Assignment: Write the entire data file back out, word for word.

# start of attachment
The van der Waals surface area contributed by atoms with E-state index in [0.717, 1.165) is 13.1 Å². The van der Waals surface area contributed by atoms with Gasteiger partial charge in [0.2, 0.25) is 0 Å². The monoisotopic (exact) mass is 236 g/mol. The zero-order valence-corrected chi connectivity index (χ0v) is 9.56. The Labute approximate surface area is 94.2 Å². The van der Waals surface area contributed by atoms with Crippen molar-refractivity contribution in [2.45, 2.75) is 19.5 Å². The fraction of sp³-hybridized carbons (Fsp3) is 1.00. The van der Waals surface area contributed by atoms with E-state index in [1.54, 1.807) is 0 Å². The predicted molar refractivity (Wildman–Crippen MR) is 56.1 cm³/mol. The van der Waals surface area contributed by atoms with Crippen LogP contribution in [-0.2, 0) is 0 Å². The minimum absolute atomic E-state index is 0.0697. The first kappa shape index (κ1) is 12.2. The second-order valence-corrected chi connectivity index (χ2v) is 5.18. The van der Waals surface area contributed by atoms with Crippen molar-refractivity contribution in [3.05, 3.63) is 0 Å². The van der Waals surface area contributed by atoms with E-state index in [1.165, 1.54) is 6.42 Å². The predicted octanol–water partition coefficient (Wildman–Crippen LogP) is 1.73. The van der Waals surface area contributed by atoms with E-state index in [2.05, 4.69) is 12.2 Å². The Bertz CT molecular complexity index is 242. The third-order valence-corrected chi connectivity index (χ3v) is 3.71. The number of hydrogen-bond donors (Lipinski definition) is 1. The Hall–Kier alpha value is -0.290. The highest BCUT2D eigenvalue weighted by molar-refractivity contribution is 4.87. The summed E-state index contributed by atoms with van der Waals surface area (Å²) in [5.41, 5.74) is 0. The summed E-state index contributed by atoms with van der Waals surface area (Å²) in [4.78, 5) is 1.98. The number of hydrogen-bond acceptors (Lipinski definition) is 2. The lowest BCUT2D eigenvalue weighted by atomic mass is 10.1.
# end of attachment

The van der Waals surface area contributed by atoms with E-state index in [0.717, 1.165) is 13.1 Å². The van der Waals surface area contributed by atoms with Gasteiger partial charge in [0.2, 0.25) is 0 Å². The monoisotopic (exact) mass is 236 g/mol. The zero-order valence-corrected chi connectivity index (χ0v) is 9.56. The Labute approximate surface area is 94.2 Å². The van der Waals surface area contributed by atoms with Crippen molar-refractivity contribution in [2.45, 2.75) is 19.5 Å². The fraction of sp³-hybridized carbons (Fsp3) is 1.00. The van der Waals surface area contributed by atoms with E-state index in [1.54, 1.807) is 0 Å². The predicted molar refractivity (Wildman–Crippen MR) is 56.1 cm³/mol. The van der Waals surface area contributed by atoms with Crippen LogP contribution in [-0.2, 0) is 0 Å². The minimum absolute atomic E-state index is 0.0697. The first kappa shape index (κ1) is 12.2. The second-order valence-corrected chi connectivity index (χ2v) is 5.18. The van der Waals surface area contributed by atoms with Crippen molar-refractivity contribution in [3.05, 3.63) is 0 Å². The van der Waals surface area contributed by atoms with E-state index in [1.165, 1.54) is 6.42 Å². The predicted octanol–water partition coefficient (Wildman–Crippen LogP) is 1.73. The van der Waals surface area contributed by atoms with E-state index in [2.05, 4.69) is 12.2 Å². The Bertz CT molecular complexity index is 242. The third-order valence-corrected chi connectivity index (χ3v) is 3.71. The number of hydrogen-bond donors (Lipinski definition) is 1. The Hall–Kier alpha value is -0.290. The highest BCUT2D eigenvalue weighted by molar-refractivity contribution is 4.87. The summed E-state index contributed by atoms with van der Waals surface area (Å²) in [5.41, 5.74) is 0. The summed E-state index contributed by atoms with van der Waals surface area (Å²) in [4.78, 5) is 1.98. The number of hydrogen-bond acceptors (Lipinski definition) is 2. The lowest BCUT2D eigenvalue weighted by atomic mass is 10.1.